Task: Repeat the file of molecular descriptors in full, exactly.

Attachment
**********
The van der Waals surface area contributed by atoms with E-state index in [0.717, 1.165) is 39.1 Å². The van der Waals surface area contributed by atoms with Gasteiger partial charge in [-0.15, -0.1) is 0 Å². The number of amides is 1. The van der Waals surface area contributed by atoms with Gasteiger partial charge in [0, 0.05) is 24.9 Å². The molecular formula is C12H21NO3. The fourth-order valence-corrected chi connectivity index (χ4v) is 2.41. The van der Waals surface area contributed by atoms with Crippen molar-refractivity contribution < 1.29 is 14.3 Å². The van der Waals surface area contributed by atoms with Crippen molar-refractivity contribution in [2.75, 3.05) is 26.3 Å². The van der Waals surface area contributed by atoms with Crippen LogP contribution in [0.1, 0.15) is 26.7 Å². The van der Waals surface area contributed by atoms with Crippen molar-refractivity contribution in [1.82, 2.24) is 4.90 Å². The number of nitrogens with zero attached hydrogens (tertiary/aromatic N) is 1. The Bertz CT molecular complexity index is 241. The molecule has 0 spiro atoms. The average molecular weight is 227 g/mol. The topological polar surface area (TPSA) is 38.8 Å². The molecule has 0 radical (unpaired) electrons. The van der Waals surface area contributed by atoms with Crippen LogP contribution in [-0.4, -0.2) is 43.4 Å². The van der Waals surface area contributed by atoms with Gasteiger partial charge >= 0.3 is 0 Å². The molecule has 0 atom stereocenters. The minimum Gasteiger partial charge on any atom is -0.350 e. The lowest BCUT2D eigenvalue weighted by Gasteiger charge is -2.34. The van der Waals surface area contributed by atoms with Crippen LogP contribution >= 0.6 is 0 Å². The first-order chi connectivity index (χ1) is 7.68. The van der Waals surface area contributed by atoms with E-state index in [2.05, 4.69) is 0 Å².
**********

The van der Waals surface area contributed by atoms with E-state index in [0.717, 1.165) is 39.1 Å². The van der Waals surface area contributed by atoms with Gasteiger partial charge in [-0.15, -0.1) is 0 Å². The number of amides is 1. The van der Waals surface area contributed by atoms with Gasteiger partial charge in [0, 0.05) is 24.9 Å². The molecular formula is C12H21NO3. The fourth-order valence-corrected chi connectivity index (χ4v) is 2.41. The van der Waals surface area contributed by atoms with Crippen molar-refractivity contribution < 1.29 is 14.3 Å². The van der Waals surface area contributed by atoms with Crippen molar-refractivity contribution in [2.75, 3.05) is 26.3 Å². The van der Waals surface area contributed by atoms with Crippen LogP contribution in [0.1, 0.15) is 26.7 Å². The van der Waals surface area contributed by atoms with Crippen molar-refractivity contribution in [1.82, 2.24) is 4.90 Å². The number of nitrogens with zero attached hydrogens (tertiary/aromatic N) is 1. The Bertz CT molecular complexity index is 241. The molecule has 0 spiro atoms. The average molecular weight is 227 g/mol. The topological polar surface area (TPSA) is 38.8 Å². The molecule has 0 radical (unpaired) electrons. The van der Waals surface area contributed by atoms with Crippen LogP contribution in [-0.4, -0.2) is 43.4 Å². The van der Waals surface area contributed by atoms with Gasteiger partial charge >= 0.3 is 0 Å². The molecule has 0 atom stereocenters. The minimum Gasteiger partial charge on any atom is -0.350 e. The lowest BCUT2D eigenvalue weighted by Gasteiger charge is -2.34. The van der Waals surface area contributed by atoms with Crippen LogP contribution >= 0.6 is 0 Å². The first-order chi connectivity index (χ1) is 7.68. The van der Waals surface area contributed by atoms with E-state index in [2.05, 4.69) is 0 Å².